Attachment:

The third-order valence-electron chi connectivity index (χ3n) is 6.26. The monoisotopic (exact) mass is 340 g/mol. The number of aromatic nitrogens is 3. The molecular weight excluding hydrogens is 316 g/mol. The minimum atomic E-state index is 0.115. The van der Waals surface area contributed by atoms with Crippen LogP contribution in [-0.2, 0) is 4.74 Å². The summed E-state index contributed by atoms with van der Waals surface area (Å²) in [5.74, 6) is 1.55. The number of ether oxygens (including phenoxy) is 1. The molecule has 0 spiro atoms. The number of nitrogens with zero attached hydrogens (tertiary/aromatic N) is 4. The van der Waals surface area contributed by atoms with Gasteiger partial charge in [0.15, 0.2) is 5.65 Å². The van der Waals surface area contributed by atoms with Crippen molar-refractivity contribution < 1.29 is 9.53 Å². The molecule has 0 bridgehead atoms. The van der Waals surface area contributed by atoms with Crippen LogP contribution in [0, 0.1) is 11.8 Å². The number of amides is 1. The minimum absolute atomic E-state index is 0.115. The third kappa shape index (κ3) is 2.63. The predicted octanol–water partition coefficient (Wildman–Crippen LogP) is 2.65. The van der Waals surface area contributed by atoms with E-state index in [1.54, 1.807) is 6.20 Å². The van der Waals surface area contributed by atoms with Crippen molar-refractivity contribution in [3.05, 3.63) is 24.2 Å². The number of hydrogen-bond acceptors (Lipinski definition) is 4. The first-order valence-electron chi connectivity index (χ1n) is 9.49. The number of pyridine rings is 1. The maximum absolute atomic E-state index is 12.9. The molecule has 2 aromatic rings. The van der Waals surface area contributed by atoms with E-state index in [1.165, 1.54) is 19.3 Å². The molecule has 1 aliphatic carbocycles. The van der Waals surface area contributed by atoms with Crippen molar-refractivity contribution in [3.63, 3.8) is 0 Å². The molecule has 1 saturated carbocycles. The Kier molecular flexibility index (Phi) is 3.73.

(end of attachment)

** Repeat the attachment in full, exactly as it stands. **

The third-order valence-electron chi connectivity index (χ3n) is 6.26. The monoisotopic (exact) mass is 340 g/mol. The number of aromatic nitrogens is 3. The molecular weight excluding hydrogens is 316 g/mol. The minimum atomic E-state index is 0.115. The van der Waals surface area contributed by atoms with Crippen LogP contribution in [-0.2, 0) is 4.74 Å². The summed E-state index contributed by atoms with van der Waals surface area (Å²) in [5.74, 6) is 1.55. The number of ether oxygens (including phenoxy) is 1. The molecule has 0 spiro atoms. The number of nitrogens with zero attached hydrogens (tertiary/aromatic N) is 4. The van der Waals surface area contributed by atoms with Gasteiger partial charge in [0.15, 0.2) is 5.65 Å². The van der Waals surface area contributed by atoms with Crippen molar-refractivity contribution < 1.29 is 9.53 Å². The molecule has 0 bridgehead atoms. The van der Waals surface area contributed by atoms with Crippen LogP contribution in [0, 0.1) is 11.8 Å². The number of amides is 1. The minimum absolute atomic E-state index is 0.115. The third kappa shape index (κ3) is 2.63. The predicted octanol–water partition coefficient (Wildman–Crippen LogP) is 2.65. The van der Waals surface area contributed by atoms with E-state index in [1.54, 1.807) is 6.20 Å². The van der Waals surface area contributed by atoms with Crippen molar-refractivity contribution in [3.05, 3.63) is 24.2 Å². The number of hydrogen-bond acceptors (Lipinski definition) is 4. The first-order valence-electron chi connectivity index (χ1n) is 9.49. The number of pyridine rings is 1. The maximum absolute atomic E-state index is 12.9. The molecule has 2 aromatic rings. The van der Waals surface area contributed by atoms with E-state index in [1.165, 1.54) is 19.3 Å². The molecule has 1 aliphatic carbocycles. The van der Waals surface area contributed by atoms with Crippen molar-refractivity contribution in [3.63, 3.8) is 0 Å². The molecule has 1 saturated carbocycles. The Kier molecular flexibility index (Phi) is 3.73.